The nation’s first response is too often a public safety response.
The current state of affairs amounts to a public health crisis, say law enforcement department and policy leaders. The lack of access to mental health care for many communities places an overwhelming burden of mental health crisis management on public safety agencies. On November 13 and 14, law enforcement leaders across the nation convened in Los Angeles for a first ever Course Corrections Summit to gather and identify priorities for policy and practice reform to improve mental health, reduce incarceration, and increase public safety. Lieutenant John Gannon from the Los Angeles County Sheriff’s Department (LASD) participated in this summit and is named as a participating member. Lieutenant Gannon has been in charge of the LASD Mental Evaluation Team and partly responsible for the team’s growth, innovative programs efforts to promote the LASD co-response, and Veterans Mental Evaluation Team model on a national level.
These leaders have just released a priority list for community-based reforms, produced in collaboration with The Equitas Project, a non-profit organization working nationally at the intersection of mental health and criminal justice.
“Chiefs, sheriffs, and prosecutors all over the country agree that there is more communities can do to produce better outcomes for more people. Arrest and incarceration should not be the nation’s primary tools for managing mental health. Health care, housing, and education all have bigger roles to play,” explained Vincent Atchity, The Equitas Project’s Executive Director.
The document, which lists over 50 areas for improvement, emphasizes the urgency of these issues and identifies ways of addressing them. Authors of the document include national experts and top-ranking officials representing agencies from major cities and counties in every region of the country. Urgent recommendations for smarter and more cost-effective approaches to supporting the health and wellbeing of the population include specific strategies for:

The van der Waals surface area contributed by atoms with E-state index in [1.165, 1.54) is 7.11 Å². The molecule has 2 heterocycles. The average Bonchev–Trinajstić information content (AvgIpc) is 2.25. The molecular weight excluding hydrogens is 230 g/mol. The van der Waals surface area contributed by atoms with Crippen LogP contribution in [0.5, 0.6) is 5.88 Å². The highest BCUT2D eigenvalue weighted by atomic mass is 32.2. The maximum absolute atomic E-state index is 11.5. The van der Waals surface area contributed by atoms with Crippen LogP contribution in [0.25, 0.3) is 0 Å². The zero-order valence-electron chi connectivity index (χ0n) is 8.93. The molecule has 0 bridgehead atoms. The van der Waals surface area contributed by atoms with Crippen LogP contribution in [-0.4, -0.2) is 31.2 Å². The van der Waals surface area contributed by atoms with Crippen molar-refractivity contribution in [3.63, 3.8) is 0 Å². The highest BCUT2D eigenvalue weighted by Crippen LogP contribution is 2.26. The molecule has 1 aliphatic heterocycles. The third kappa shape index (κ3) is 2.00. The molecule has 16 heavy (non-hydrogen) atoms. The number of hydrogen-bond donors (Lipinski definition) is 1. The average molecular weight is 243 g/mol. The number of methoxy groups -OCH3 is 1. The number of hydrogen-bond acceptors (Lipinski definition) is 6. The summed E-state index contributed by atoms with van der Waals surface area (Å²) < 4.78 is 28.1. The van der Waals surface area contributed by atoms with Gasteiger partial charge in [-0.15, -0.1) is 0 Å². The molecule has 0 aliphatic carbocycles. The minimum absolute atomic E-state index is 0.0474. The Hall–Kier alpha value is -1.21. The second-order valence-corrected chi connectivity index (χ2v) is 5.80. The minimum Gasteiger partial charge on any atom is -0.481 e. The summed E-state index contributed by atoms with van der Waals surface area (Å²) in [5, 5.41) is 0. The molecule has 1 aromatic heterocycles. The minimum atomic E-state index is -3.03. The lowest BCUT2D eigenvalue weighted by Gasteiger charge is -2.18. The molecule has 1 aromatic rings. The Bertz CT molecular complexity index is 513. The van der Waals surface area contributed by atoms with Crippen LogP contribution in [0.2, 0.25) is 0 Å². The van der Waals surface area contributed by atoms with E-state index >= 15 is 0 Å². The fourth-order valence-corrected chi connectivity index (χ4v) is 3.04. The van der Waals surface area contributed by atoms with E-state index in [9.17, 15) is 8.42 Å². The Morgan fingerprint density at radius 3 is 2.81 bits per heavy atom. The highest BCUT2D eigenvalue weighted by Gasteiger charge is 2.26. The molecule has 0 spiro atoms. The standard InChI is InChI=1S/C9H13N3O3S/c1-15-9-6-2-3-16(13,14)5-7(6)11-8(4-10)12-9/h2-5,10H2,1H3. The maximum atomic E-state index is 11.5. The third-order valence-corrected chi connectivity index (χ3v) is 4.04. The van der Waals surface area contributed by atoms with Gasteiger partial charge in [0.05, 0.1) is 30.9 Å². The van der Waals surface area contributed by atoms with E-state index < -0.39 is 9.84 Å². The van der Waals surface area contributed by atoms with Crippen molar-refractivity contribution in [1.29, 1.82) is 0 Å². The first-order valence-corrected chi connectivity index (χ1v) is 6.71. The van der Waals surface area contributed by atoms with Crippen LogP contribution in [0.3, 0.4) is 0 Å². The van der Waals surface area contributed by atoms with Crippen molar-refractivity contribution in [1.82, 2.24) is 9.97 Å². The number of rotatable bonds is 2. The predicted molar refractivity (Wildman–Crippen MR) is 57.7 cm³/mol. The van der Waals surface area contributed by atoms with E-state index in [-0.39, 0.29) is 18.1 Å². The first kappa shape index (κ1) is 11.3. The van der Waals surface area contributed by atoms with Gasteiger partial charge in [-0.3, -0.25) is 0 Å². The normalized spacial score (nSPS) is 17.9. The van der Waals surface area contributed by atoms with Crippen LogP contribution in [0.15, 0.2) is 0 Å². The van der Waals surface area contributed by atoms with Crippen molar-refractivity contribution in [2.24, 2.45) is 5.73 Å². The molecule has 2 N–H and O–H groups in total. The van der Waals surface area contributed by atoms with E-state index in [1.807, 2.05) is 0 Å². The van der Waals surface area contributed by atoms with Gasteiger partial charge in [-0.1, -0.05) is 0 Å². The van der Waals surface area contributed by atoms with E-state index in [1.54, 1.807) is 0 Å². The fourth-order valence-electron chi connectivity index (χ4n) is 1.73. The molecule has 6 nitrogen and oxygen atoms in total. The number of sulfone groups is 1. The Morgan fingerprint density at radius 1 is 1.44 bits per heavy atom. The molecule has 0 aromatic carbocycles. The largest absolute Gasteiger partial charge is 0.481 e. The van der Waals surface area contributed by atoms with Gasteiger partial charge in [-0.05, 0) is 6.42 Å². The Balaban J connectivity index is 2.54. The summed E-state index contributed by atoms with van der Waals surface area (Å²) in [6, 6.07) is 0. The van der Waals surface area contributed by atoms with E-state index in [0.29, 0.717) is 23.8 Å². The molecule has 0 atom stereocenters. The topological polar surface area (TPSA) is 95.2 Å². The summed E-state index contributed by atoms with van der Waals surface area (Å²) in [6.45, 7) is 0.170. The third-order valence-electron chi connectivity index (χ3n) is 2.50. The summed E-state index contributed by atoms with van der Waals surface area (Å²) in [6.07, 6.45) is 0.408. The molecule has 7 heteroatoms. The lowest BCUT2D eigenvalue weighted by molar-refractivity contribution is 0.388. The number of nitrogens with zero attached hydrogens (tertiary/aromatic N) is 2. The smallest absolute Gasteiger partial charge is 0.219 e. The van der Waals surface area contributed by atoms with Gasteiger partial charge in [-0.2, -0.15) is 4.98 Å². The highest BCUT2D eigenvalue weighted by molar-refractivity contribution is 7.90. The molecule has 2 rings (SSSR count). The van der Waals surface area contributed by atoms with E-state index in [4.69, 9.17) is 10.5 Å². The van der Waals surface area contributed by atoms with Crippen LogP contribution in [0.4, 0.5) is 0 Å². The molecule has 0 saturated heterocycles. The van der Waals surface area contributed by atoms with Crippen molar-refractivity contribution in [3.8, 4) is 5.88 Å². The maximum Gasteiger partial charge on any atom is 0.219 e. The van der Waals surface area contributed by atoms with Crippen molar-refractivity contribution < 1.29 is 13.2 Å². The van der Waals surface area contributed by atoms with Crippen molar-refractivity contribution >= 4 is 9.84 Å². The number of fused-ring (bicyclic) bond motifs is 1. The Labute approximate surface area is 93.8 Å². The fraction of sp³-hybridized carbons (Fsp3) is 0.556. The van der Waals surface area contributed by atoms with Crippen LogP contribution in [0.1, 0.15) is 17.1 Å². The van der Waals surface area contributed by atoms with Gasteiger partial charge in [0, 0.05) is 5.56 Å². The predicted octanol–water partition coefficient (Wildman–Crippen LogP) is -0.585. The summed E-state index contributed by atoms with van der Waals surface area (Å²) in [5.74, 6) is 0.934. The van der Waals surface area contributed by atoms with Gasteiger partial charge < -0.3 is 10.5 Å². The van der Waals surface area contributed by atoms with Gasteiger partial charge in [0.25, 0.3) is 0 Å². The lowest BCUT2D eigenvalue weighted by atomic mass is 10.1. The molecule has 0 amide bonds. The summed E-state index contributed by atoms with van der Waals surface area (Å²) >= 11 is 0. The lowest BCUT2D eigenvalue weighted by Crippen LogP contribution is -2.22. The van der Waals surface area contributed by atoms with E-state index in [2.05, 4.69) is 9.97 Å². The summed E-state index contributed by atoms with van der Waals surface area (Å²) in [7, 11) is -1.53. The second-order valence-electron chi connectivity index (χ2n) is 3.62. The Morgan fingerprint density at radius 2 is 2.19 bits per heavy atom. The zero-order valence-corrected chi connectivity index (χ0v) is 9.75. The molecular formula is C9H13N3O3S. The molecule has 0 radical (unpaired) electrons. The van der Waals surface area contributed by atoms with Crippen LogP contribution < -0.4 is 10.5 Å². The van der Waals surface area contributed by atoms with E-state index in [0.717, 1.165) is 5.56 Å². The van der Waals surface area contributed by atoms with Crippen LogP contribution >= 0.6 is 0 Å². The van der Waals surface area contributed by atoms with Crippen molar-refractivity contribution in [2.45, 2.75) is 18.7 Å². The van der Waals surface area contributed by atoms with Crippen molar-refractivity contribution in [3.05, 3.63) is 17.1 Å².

– Enhancing access to affordable, high quality mental and physical health services
– Reducing homelessness
– Mobilizing local leadership
– Adopting crisis response policies that emphasize de-escalation, violence prevention, and “co-response” models which deploy both law enforcement and clinician responders together
– Promoting wellness within each public safety agency
– Promoting health-based alternatives to arrest, incarceration, and criminal charges for individuals in need of mental health support and care.
Read the full report: https://www.equitasproject.org/ccnle-doc-2019/.
Take action in support of these priorities: https://www.equitasproject.org/action-urge-your-lawmakers-to-adopt-law-enforcement-course-corrections/.
For more information, or to arrange an interview with The Equitas Project or the above-named organizations regarding this update, please contact Gwendolyn West at either 303-789-2664 x210 or firstname.lastname@example.org.
Contact Lieutenant John Gannon or Sergeant Vincent Plair at (626) 258-3002 for any LASD Mental Evaluation Team duties.
About The Equitas Project
The Equitas Project, an initiative of the David and Laura Merage Foundation, envisions an America rededicated to liberty and justice for all, where there is a commonly held expectation that jails and prisons should not continue to serve as the nation’s warehouses for people with unmet mental health needs. Equitas is a nonpartisan, nonprofit organization which promotes mental health awareness, and which champions laws, policies, and practices that prioritize improved population health outcomes, sensible use of resources, and the decriminalization of mental illness. We are committed to disentangling mental health and criminal justice. To learn more about the Equitas work and mission, please visit www.equitasproject.org, and follow us on Twitter, Facebook, and Instagram @EquitasProject. Email us at email@example.com. To follow LASD MET, please visit @LasdMET.